In Travels, Michael Crichton relates his experience at a Spoon Bending Party. We excerpt a portion of his story here.
I looked down. My spoon had begun to bend. I hadn’t even realized. The metal was completely pliable, like soft plastic. It wasn’t particularly hot, either, just slightly warm. I easily bend the bowl of the spoon in half, using only my fingertips. This didn’t require any pressure at all, just guiding with my fingertips.
I put the bent spoon aside and tried a fork. After a few moments of rubbing, the fork twisted like a pretzel. It was easy. I bent several more spoons and forks.
Then I got bored. I didn’t do any more spoon bending. I went and got coffee and a cookie. I was now far more interested in what kind of cookies they had then anything else.
Of course, spoon bending has been the focus of long-standing controversy. Uri Gellar, an Israeli magician, who claims psychic powers, often bends spoons, but other magicians, such a James Randi, claim that spoon bending isn’t a psychic phenomenon at all, just a trick.
But I had bent a spoon, and I knew it wasn’t a trick. I looked around the room and saw little children, eight or nine years old, bending large metal bars. They weren’t trying to trick anybody. They were just little kids having a good time. Staying up past their bedtimes on a Friday night, going along with the adults, doing this silly bending stuff.
So much for the controversy between magicians, I thought. Because spoon bending obviously must have some ordinary explanation, since a hundred people from all walks of life we’re doing it. And it was hard to feel any sort of mystery: you just rub the spoon for a while and pretty soon it gets soft, and it bends. And that’s that.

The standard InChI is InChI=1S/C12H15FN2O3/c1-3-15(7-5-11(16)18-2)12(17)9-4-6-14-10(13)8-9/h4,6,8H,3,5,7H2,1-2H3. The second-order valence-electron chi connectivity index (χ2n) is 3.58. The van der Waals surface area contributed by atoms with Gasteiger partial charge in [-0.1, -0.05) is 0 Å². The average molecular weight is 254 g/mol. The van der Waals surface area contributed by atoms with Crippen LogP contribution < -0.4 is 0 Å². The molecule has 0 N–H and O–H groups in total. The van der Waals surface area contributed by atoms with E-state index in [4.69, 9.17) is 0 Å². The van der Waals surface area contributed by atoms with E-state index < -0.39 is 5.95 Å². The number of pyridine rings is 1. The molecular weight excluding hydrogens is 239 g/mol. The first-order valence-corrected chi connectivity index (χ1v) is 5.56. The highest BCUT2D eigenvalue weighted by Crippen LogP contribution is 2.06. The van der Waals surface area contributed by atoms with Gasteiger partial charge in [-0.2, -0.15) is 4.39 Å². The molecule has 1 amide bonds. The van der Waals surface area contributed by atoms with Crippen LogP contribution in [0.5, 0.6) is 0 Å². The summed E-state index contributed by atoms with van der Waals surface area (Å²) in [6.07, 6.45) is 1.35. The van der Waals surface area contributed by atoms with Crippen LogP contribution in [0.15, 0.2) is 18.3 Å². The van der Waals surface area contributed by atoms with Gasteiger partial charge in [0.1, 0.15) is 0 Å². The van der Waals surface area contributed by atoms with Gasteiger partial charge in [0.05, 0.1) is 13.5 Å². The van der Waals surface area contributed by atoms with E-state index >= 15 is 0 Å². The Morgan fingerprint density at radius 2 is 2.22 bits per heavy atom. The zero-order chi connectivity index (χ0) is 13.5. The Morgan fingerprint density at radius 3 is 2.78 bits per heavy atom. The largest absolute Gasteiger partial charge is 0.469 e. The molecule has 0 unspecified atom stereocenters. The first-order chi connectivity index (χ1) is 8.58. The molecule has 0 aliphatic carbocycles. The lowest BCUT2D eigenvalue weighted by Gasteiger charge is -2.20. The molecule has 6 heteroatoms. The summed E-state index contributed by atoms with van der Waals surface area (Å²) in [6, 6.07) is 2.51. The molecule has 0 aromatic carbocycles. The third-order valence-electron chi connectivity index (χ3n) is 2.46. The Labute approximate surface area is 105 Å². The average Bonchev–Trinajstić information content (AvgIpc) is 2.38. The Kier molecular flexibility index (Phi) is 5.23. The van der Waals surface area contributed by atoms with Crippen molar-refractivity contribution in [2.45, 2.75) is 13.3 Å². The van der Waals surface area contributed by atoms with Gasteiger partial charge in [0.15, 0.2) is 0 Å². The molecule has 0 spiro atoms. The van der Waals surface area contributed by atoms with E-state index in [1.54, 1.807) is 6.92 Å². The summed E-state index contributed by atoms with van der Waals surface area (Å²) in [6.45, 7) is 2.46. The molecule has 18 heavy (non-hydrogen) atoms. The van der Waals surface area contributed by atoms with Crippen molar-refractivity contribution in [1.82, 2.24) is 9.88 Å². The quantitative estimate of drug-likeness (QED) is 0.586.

The only thing I noticed is that spoon bending seemed to require a focused inattention. You had to try to get it to bend, and then you had to forget about it. Maybe talk to someone else while you rubbed the spoon. Or look around the room. Change your attention. That’s when it was likely to bend. If you kept watching the spoon, worrying over it, it was less likely to bend. This inattention took learning, but you could easily do it. It was comparable in difficulty to, say, learning to count off exactly five seconds in your head. You practiced a few times, and then you could do it.
Why do spoons bend? Jack Houck had theories, but I had long since decided to concentrate on the phenomena, and not worry about the theories. So I don’t know why spoons bend, but it seemed clear that almost anyone could do it.
Of all the things I wrote about, spoon bending seems to stick in the rationalist throat. It just bugs people. I don’t know why.
I don’t know why spoon-bending occurs. I have no explanation. I can’t describe it any better than I did in the book. But I have no doubt that it occurs. More than seeing adults bend spoons (they might be using brute force to do it, although if you believe that I suggest you try, with your bare hands, to bend a decent-weight spoon from the tip of the bowl back to the handle. I think you’d need a vise.)
But to see a little kid of 8 or 10 running around with a thick bar of aluminum that he has bent-not a lot, but enough so that if you roll it on a table, it doesn’t roll flat-is to realize that whatever is going on, it’s not brute force. I think that spoon bending is not “psychic” or bugga-bugga. It’s something pretty normal, but we don’t understand it. So we deny its existence.